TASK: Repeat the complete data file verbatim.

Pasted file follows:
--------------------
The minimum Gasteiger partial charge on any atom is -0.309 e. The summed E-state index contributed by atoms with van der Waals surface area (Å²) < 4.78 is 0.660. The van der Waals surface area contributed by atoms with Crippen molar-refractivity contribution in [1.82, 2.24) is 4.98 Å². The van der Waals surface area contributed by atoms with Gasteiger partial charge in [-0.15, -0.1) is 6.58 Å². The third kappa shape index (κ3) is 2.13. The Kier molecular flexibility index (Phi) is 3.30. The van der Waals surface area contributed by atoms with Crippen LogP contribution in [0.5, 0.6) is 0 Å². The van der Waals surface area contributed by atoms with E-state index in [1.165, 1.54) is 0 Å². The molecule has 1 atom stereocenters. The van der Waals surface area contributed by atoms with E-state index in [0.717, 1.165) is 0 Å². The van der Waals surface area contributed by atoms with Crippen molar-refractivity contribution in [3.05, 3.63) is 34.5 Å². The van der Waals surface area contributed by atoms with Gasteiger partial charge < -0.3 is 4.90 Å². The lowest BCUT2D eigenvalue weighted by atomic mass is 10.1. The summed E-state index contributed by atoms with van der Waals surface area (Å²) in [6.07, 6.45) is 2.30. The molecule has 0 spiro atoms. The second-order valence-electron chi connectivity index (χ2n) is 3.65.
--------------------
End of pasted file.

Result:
The minimum Gasteiger partial charge on any atom is -0.309 e. The summed E-state index contributed by atoms with van der Waals surface area (Å²) < 4.78 is 0.660. The van der Waals surface area contributed by atoms with Crippen molar-refractivity contribution in [1.82, 2.24) is 4.98 Å². The van der Waals surface area contributed by atoms with Gasteiger partial charge in [-0.15, -0.1) is 6.58 Å². The third kappa shape index (κ3) is 2.13. The Kier molecular flexibility index (Phi) is 3.30. The van der Waals surface area contributed by atoms with Crippen LogP contribution in [0.5, 0.6) is 0 Å². The van der Waals surface area contributed by atoms with E-state index in [1.165, 1.54) is 0 Å². The molecule has 1 atom stereocenters. The van der Waals surface area contributed by atoms with E-state index in [0.717, 1.165) is 0 Å². The van der Waals surface area contributed by atoms with Crippen molar-refractivity contribution in [3.05, 3.63) is 34.5 Å². The van der Waals surface area contributed by atoms with Gasteiger partial charge < -0.3 is 4.90 Å². The lowest BCUT2D eigenvalue weighted by atomic mass is 10.1. The summed E-state index contributed by atoms with van der Waals surface area (Å²) in [6.07, 6.45) is 2.30. The molecule has 0 spiro atoms. The second-order valence-electron chi connectivity index (χ2n) is 3.65.